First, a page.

© 2024 Michigan State University Board of Trustees
Public Media from Michigan State University
Play Live Radio
Next Up:
0:00 0:00
Available On Air Stations

'Monument To Hell' Is No More: Cleveland Rapist's House Is Torn Down

The house of Ariel Castro, which was found to have served as a prison for three women for years, was reduced to rubble Wednesday.
Brian Bull
The house of Ariel Castro, which was found to have served as a prison for three women for years, was reduced to rubble Wednesday.

The house of kidnapper and rapist Ariel Castro, the man who was sentenced to life in prison plus 1,000 years last week, has been razed. Michelle Knight, one of the three women for whom the house became a prison for nearly a decade, was on hand for the demolition Wednesday.

"Dear Lord, give the missing people strength and power to know that they are loved," said Knight, according to the AP. "We hear their cry, they are never forgotten in my heart. They are caterpillars, waiting to turn into a butterfly. They are never forgotten, they are loved."

Knight gave out yellow balloons to the crowd who had gathered for the demolition today; they were released into the morning sky on Seymour Avenue, where Knight, Amanda Berry, and Gina DeJesus finally found freedom in May. Relatives of the three women also attended Wednesday's dismantling of Castro's house, along with local officials.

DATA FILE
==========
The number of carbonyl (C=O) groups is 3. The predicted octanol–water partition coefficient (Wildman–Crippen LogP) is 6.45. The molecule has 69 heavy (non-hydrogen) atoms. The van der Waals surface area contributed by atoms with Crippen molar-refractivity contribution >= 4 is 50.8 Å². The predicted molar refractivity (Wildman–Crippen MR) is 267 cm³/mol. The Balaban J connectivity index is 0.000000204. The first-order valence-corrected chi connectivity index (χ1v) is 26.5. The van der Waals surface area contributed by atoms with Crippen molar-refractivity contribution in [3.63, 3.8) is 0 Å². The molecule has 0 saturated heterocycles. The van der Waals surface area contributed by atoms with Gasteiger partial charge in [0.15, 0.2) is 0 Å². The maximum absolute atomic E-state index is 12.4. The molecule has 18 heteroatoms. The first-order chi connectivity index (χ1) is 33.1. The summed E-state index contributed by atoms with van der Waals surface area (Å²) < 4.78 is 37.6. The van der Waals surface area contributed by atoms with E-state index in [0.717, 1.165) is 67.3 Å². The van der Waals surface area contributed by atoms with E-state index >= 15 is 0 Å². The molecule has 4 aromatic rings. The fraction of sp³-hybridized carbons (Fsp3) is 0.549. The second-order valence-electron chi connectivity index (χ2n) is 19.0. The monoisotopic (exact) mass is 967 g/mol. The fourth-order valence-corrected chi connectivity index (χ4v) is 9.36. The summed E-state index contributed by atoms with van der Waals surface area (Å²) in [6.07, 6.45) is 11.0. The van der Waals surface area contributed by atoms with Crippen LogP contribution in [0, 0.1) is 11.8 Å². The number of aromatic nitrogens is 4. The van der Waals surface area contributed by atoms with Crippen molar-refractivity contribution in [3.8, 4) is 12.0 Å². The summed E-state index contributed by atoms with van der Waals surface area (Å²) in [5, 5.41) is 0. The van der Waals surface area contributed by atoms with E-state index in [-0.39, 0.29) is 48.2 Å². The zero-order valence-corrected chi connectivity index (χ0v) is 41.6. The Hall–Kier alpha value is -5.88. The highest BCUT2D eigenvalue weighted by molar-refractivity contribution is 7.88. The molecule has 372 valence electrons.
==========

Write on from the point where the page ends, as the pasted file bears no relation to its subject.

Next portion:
"It was three months and a few days ago that this escape took place," Cuyahoga County Prosecutor Tim McGinty said at the site Wednesday, according to NPR member station WCPN's Brian Bull. "And this man was sent to where he belongs, in prison. He's gonna sit in the bowels of prison now, the rest of his life, the rest of his days, living in fear himself, from the other prisoners. It's fitting."

Neighbors and others who watched and cheered the destruction told reporters present that they were glad to see the house gone.

"The monument to hell is no more," said Cuyahoga Land Bank President Gus Frangos, according to The Cleveland Plain Dealer. He added that two neighboring properties to the west will also be demolished in coming days.

"Two local contractors destroyed the house and hauled the debris away, on their own dime," Brian Bull reports for WCPN. "City Councilman Matt Zone says every last shred of Castro's house is going to be pulverized and discarded."

The point of that thoroughness, Brian reports, is to ensure the house's remains don't become the object of perverse fascination. Zone added that he hopes the house's destruction helps Knight, Berry, DeJesus, and their families to heal.

Copyright 2021 NPR. To see more, visit https://www.npr.org.

Bill Chappell is a writer and editor on the News Desk in the heart of NPR's newsroom in Washington, D.C.
Journalism at this station is made possible by donors who value local reporting. Donate today to keep stories like this one coming. It is thanks to your generosity that we can keep this content free and accessible for everyone. Thanks!